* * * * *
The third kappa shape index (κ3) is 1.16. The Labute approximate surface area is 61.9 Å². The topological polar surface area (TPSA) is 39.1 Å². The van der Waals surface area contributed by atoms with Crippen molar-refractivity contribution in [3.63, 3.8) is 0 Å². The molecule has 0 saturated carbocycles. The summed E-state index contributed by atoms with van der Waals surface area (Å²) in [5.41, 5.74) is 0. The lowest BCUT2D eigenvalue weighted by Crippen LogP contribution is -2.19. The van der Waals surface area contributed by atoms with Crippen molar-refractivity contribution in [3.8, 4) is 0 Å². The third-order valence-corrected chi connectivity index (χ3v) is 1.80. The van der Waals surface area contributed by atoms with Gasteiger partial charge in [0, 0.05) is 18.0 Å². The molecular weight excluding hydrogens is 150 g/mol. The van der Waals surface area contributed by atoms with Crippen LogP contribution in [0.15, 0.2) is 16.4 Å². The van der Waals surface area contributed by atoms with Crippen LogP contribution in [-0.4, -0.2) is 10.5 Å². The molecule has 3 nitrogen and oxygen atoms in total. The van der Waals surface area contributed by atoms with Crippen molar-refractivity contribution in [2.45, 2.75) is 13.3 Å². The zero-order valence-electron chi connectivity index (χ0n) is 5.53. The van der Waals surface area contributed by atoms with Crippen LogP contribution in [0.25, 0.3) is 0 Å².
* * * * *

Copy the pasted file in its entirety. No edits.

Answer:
The third kappa shape index (κ3) is 1.16. The Labute approximate surface area is 61.9 Å². The topological polar surface area (TPSA) is 39.1 Å². The van der Waals surface area contributed by atoms with Crippen molar-refractivity contribution in [3.63, 3.8) is 0 Å². The molecule has 0 saturated carbocycles. The summed E-state index contributed by atoms with van der Waals surface area (Å²) in [5.41, 5.74) is 0. The lowest BCUT2D eigenvalue weighted by Crippen LogP contribution is -2.19. The van der Waals surface area contributed by atoms with Crippen molar-refractivity contribution in [3.8, 4) is 0 Å². The third-order valence-corrected chi connectivity index (χ3v) is 1.80. The van der Waals surface area contributed by atoms with Gasteiger partial charge in [0, 0.05) is 18.0 Å². The molecular weight excluding hydrogens is 150 g/mol. The van der Waals surface area contributed by atoms with Crippen LogP contribution in [0.15, 0.2) is 16.4 Å². The van der Waals surface area contributed by atoms with Crippen LogP contribution in [-0.4, -0.2) is 10.5 Å². The molecule has 3 nitrogen and oxygen atoms in total. The van der Waals surface area contributed by atoms with Crippen molar-refractivity contribution in [2.45, 2.75) is 13.3 Å². The zero-order valence-electron chi connectivity index (χ0n) is 5.53. The van der Waals surface area contributed by atoms with Crippen LogP contribution in [0.25, 0.3) is 0 Å².